Aluminium and steel industries are key to national defense its something worth protecting that being said... Its not about Canada, we know you guys wouldn't hurt a fly but its about china and their trade practices, you see the Chinese have been importing cheap high quality steel into the us through Canada by relabeling them as Canadian steel. Steel production technique that they stole from us... For some reason your government has decided to drag their feet in confronting these trade practices by china so Trump acted. Oh its not only canada by the way its all the other nafta/ eu countries as well.  

    This is something Obama confronted as well but to no avail. 


    The funny thing here, though, is that the U.S. Commerce Secretary admitted a few days ago that Canada is not actually a security concern where steel (and presumably aluminum) tariffs are concerned. The implication in his position is that the tariffs serve as a negotiating tool in the NAFTA discussions. (See link below.) I realize the U.S. was, in part, trying to circumvent back door access to U.S. markets for U.S. steel, but Trump's heavy-handed tariff approach can best be described as ham-handed. A short while ago, national security was also raised as a rationale to employ presidential fiat to undermine Bombardier's interests in the U.S., a strategy that was later overturned when the U.S. International Trade Commission rejected the White House's logic. Under attack from the Americans, Bombardier forged an alliance with Airbus and effectively sold the product line to it that the Americans were trying to block from U.S. markets, thus strengthening Airbus, which is the biggest foreign competitor to U.S. commercial interests in both American and global airplane markets. I think the general effect of this kind of behavior is best described as blowback. Similar blowback is now occurring with Harley Davidson's decision to serve the EU market with production from outside of the U.S. in order to circumvent the effects of Trump's tariff tantrums.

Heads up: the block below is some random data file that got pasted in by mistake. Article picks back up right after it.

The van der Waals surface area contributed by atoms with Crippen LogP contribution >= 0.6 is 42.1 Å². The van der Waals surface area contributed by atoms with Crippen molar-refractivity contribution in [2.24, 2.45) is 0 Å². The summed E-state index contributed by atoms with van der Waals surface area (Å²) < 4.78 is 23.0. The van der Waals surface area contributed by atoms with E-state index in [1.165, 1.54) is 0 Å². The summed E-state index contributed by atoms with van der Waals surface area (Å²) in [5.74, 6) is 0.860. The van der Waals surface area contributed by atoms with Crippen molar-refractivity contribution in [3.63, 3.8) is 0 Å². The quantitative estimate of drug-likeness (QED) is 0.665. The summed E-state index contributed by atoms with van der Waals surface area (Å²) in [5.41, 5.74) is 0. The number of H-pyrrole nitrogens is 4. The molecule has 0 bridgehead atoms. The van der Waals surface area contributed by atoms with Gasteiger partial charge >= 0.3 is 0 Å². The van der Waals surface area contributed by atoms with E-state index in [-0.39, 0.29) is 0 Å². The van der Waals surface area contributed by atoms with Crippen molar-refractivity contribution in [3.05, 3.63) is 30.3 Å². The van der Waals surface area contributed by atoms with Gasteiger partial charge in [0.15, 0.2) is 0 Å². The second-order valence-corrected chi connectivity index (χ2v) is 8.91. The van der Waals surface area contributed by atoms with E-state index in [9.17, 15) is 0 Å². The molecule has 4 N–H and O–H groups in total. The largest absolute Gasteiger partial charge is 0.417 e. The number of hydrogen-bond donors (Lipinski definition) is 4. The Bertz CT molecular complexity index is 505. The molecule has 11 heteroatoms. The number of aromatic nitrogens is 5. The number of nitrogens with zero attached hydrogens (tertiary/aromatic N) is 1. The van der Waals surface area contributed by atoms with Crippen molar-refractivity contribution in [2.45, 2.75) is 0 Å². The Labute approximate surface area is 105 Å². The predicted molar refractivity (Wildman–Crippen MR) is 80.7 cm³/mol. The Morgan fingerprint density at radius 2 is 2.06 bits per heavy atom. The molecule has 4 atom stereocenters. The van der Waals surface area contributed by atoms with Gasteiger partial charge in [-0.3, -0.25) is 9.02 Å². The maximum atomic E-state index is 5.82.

4. 6 hours ago, eyeball said:

    I suppose but that's nothing compared to where those conservatives who insist we grow without limit have their heads buried. What is it about conservation that conservatives never ever seem to get?

    In any case, its been obvious for years that a warming climate will causes animals and even plants to seek cooler latitudes, people being no exception.  The implications are that eventually we'll kill them for trying. Self-preservation can be a real bitch which is something people should have considered more carefully.  We didn't have to subject ourselves to being subjects in a behavioural sink experiment but here we are.

    We haven't seen anything yet, and yet....we know full well that when the waterhole shrinks the animals get meaner. 

    Your post reflects a Malthusian philosophy, which is essentially pessimistic. i tend to see the human race as more adaptable, particularly given technological progress. There is emerging evidence that the world's population growth will slow considerably, and the global population may even start to decline, within this century. Even if one buys into your pessimistic climate change-driven and dystopian migrational logic, does it make sense to promote the movement of people from hot latitudes to cold northern ones when by so doing per capita GHG emissions for these migrants increase significantly? To craft policy by assuming the worst possible outcomes seems to me a specious approach. 

  5. 9 hours ago, paxrom said:

    He won't fail. You know why? Because he's an American president.

    He has the world strongest, economic, intellectual, moral, military power at his side. 

    Say what you will of trump personal life but don't forget he is in the office of the presidency. He has the best tools and minds at his disposal.